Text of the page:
Jesse Jackson's View
This is a partial transcript of "The Big Story With John Gibson," August 24, 2005, that has been edited for clarity.
JOHN GIBSON, HOST: Religious broadcaster Pat Robertson (search) is now apologizing for his comments about assassinating Venezuela's president. "The 700 Club" host says he was speaking in frustration about a man who claims the U.S. is out to kill him. But will that be enough for critics who are trying to turn this into a major political issue?
Let's ask Reverend Jesse Jackson, the founder and president of the Rainbow/PUSH Coalition. Reverend Jackson, thanks for being on.
In your statement Wednesday, you said President Bush and Secretary of State Rice should immediately rebuke and disassociate the administration from Robertson's comments. Well, where is there any connection between Pat Robertson and the Bush administration? Why should President Bush disassociate himself?
REV. JESSE JACKSON, FOUNDER, RAINBOW/PUSH COALITION: Well, there's a kinship between President Bush and Reverend Pat Robertson.
GIBSON: Because they're Christians? You're a Christian.
JACKSON: Well, no, because of their political relationship, and I submit to you that a democratically elected government in Venezuela faced a coup. We joined the coup and lost. Pat Robertson said the coup should have been successful.
Then another democratic election and Chavez won again. We're trying to manufacture a democracy in Iraq, trying to undermine one in our own hemisphere. That is irrational.
GIBSON: Yes, but Chavez is no friend of ours. You know the many hostile statements he has made about the United States. It should come as no surprise to anybody that the United States doesn't like Chavez and would rather he weren't president. So what...
JACKSON: Well, but we should resolve the hostility through negotiation and diplomacy, not through undermining and threats to overthrow.
GIBSON: But Pat Robertson isn't a member of the government.
JACKSON: Yes, but the fact is, his impact is substantially great.
This is to say that administrative leaders of this government have done the Pat Robertson show. He is a strong supporter of the government, a former Republican presidential candidate and a minister of great note in the evangelical community. And so, his statement carries weight.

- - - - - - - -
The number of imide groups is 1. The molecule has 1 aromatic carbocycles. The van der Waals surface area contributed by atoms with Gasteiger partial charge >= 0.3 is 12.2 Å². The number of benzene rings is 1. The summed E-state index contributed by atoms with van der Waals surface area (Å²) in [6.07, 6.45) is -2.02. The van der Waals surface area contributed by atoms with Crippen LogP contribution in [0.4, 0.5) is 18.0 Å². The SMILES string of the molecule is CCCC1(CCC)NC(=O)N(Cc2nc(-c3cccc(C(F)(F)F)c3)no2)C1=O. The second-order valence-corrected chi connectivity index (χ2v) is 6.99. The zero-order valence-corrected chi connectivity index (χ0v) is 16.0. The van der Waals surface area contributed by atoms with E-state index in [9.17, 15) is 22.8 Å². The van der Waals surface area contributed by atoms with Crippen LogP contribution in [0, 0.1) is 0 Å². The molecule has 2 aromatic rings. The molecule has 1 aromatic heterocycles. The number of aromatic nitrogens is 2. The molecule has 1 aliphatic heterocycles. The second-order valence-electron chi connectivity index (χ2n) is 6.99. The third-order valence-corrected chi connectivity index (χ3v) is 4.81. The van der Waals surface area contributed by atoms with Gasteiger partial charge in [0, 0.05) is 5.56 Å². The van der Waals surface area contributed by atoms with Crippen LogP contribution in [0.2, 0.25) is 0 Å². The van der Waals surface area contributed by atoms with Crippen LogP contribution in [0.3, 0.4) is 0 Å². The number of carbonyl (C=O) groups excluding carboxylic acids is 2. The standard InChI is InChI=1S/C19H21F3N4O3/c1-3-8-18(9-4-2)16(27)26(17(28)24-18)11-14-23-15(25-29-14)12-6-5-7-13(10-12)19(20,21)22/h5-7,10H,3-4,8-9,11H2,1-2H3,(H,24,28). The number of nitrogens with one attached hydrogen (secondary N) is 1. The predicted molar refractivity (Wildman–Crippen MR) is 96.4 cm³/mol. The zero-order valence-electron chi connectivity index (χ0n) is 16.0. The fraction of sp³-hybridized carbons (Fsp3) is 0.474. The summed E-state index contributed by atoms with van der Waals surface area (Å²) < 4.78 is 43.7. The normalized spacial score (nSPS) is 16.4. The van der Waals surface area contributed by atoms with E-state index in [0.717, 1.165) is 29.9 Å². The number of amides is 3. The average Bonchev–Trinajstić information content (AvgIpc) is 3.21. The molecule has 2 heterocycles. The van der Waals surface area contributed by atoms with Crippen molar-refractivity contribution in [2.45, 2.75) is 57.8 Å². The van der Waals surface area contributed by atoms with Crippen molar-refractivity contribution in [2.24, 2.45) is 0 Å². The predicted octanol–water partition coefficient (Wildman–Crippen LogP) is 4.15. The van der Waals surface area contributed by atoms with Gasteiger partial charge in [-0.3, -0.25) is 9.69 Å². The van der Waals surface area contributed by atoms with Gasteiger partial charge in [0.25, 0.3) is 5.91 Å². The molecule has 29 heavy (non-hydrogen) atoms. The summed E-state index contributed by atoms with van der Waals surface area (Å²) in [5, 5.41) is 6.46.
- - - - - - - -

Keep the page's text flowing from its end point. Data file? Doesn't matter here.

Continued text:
I submit to you, in a hemisphere where we have been guilty of political coups and assassinations, so we had to pass laws to be against it. That was an irresponsible statement and dangerous. And our government must be very clear that we are against the desire...
JACKSON: ... and design to overthrow another government.
GIBSON: OK, but Pat Robertson has apologized. Frankly, he tried to weasel out of the statement, said he didn't mean assassination.
But now he has made a full apology and says that he has no intention to ask for the assassination of a world leader. And Tuesday, Secretary of Defense Donald Rumsfeld (search) was asked directly, "Does the U.S. have a policy about that?" And he said absolutely not. It's illegal.
I mean, really, what more is required from the U.S. government to disassociate itself from a private citizen making private comments?
JACKSON: It was illegal to go into Iraq on a preemptive strike with bad information. And so, we have a credibility crisis there.
But in our own hemisphere, here is a chance to build a bridge, not a war. After all, our largest energy producer in the hemisphere is Venezuela, number five in the whole...
GIBSON: Our largest energy producer is Canada.
JACKSON: No, the greatest source of energy is coming out of Venezuela.
GIBSON: To this country, the largest exporter of energy to the United States is Canada, bigger than Saudi Arabia.
JACKSON: Venezuela is number five in the world.
The point is, they can be an ally for stability. We should not drive them into isolation.
GIBSON: OK. All right. Fine. Now, look, this is what Robertson said, though.